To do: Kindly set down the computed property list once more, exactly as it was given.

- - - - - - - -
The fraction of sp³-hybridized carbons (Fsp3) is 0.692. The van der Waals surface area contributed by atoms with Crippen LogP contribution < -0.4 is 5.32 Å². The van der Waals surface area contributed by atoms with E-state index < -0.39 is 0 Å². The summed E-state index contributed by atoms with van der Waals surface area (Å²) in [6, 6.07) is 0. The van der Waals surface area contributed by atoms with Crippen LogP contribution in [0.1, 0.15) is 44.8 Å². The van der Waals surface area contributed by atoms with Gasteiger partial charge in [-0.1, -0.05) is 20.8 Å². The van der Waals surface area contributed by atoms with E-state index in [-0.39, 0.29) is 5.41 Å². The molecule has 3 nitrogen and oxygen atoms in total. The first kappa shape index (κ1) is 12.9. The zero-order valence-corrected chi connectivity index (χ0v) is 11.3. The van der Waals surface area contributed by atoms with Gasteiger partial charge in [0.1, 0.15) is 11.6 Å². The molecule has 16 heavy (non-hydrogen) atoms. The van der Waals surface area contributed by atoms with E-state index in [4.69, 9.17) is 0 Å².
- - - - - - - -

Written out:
The fraction of sp³-hybridized carbons (Fsp3) is 0.692. The van der Waals surface area contributed by atoms with Crippen LogP contribution < -0.4 is 5.32 Å². The van der Waals surface area contributed by atoms with E-state index < -0.39 is 0 Å². The summed E-state index contributed by atoms with van der Waals surface area (Å²) in [6, 6.07) is 0. The van der Waals surface area contributed by atoms with Crippen LogP contribution in [0.1, 0.15) is 44.8 Å². The van der Waals surface area contributed by atoms with Gasteiger partial charge in [-0.1, -0.05) is 20.8 Å². The van der Waals surface area contributed by atoms with E-state index in [-0.39, 0.29) is 5.41 Å². The molecule has 3 nitrogen and oxygen atoms in total. The first kappa shape index (κ1) is 12.9. The zero-order valence-corrected chi connectivity index (χ0v) is 11.3. The van der Waals surface area contributed by atoms with Gasteiger partial charge in [0.1, 0.15) is 11.6 Å². The molecule has 16 heavy (non-hydrogen) atoms. The van der Waals surface area contributed by atoms with E-state index in [4.69, 9.17) is 0 Å².